Broadband Rectifying-Antennas for Ambient RF Energy Harvesting and Wireless Power Transfer



Song, C
(2017) Broadband Rectifying-Antennas for Ambient RF Energy Harvesting and Wireless Power Transfer. PhD thesis, University of Liverpool.

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Abstract

Ambient wireless energy harvesting (AWEH), by means of capturing RF (radio frequency) and microwave energy from ambient and converting it to electric energy, has become an emerging technology and attracted an upsurge of research interests during the past five years. It could become a good addition to complement the existing energy harvesting technologies for such as vibration, solar and wind energies. One of the ultimate objectives of using these energy harvesting technologies is to create self-sustainable, truly standalone wireless sensor platforms and low power devices for smart home, smart cities and IoT applications, which will have a significant impact on our life in the future. However, the optimal design of a rectifying-antenna, or rectenna (as one of the vital devices for AWEH systems), is still very challenging. A number of key issues and research problems have been identified for broadband rectenna designs, such as the low conversion efficiency and strong nonlinearity under the ambient power conditions. The purpose of this thesis is to present a comprehensive study into broadband rectennas, aiming at overcoming the most challenging research problems of this topic. This thesis is comprised of three main research areas. The first area under investigation focuses on how to improve the overall power conversion efficiency of a broadband rectenna at ambient low power levels. In AWEH applications, a precise knowledge of ambient electromagnetic fields is essential. Therefore, a citywide electromagnetic field measurement campaign was conducted at Liverpool to identify the suitable frequency bands as well as the average power density at different ambient environments for AWEH. A novel broadband rectenna was designed and optimized at the ambient power levels obtained from the measurement campaign. Several novel techniques have been introduced to improve the overall conversion efficiency of the rectenna. Experimental results show that the harvested power and overall efficiency of this broadband rectenna are much higher than that of previously reported designs. This design confirms the feasibility of capturing RF energy from a typical indoor office environment for low power applications. The second area concentrates on how to reduce the nonlinear effect of broadband rectennas, since the performance of most existing rectennas can be significantly affected by the input power and load impedance variations due to this effect. Two designs are presented in this part. Page| xxi The first design is a novel six-band CP (circular-polarisation) rectenna using an improved impedance matching technique. A novel rectifier is introduced with a special matching network section to reduce the impedance mismatch caused by the load impedance variations. A miniaturized ultra-wideband CP receiving antenna is presented as well. Experimental results demonstrate that this design covers a wide frequency band (from 550 MHz to 2.5 GHz) and has constant conversion efficiency over a wide load impedance range (from 10 to 75 kΩ). The second design is an ultra-wide band rectenna using a hybrid resistance compression technique. The broadband matching network of this design is mixed with a resistance compression network to reduce the impedance variation of the rectifier. This design also demonstrates constantly high conversion efficiency and good impedance matching performance over a wide frequency band and load impedance range. The last area under investigation focuses on how to reduce the complexity of broadband rectennas. There are two designs presented in this part. In the first design, a cutting-edge technology to eliminate the need of an impedance matching network is introduced. A special broadband high impedance antenna is designed to conjugately match with the rectifier impedance directly. This design shows a very simple structure and design process. Experimental results demonstrate that this design without matching networks still achieves an excellent conversion efficiency, a good impedance matching performance and a reduced nonlinear effect. The second design is an adaptive rectenna with a wide band frequency-tunable feature. This design is also achieved without the need of impedance matching networks. The rectenna is configured with multiple output ports connected to a number of adaptive rectifier. Experiment results show that this design works well for a variety of frequencies, input powers and load impedance. Both designs show a much-simplified structure and reduced cost compared with other broadband rectenna designs. This thesis has successfully demonstrated a number of novel design methods for broadband rectennas. The most challenging issues such as the nonlinear effect and low conversion efficiency have been significantly overcome by using these presented technologies. The research and knowledge in this thesis should be of great significance to the future development of rectennas and have definitely increased the boundary of this topic to a new level.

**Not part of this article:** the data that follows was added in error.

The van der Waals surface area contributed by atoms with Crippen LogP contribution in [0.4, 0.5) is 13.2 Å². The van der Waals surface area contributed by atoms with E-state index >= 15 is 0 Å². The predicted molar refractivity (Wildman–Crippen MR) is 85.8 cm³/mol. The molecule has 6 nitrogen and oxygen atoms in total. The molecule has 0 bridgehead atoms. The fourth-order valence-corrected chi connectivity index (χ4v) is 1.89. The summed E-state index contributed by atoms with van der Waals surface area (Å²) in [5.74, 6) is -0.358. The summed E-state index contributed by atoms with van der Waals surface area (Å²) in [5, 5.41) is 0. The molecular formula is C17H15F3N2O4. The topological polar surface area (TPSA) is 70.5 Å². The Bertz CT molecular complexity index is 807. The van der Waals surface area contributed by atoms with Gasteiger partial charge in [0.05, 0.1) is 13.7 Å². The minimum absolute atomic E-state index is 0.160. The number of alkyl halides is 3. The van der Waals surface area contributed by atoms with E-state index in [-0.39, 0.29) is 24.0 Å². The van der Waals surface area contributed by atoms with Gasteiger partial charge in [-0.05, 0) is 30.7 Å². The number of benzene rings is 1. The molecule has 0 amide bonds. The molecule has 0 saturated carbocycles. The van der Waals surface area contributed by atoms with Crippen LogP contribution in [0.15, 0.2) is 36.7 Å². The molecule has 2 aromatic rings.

Item Type: Thesis (PhD)
Divisions: Fac of Science & Engineering > Faculty of Science and Engineering
Depositing User: Symplectic Admin
Date Deposited: 19 Dec 2017 10:11
Last Modified: 16 Mar 2020 10:05
DOI: 10.17638/03008512
Supervisors:
URI: http://livrepository.liverpool.ac.uk/id/eprint/3008512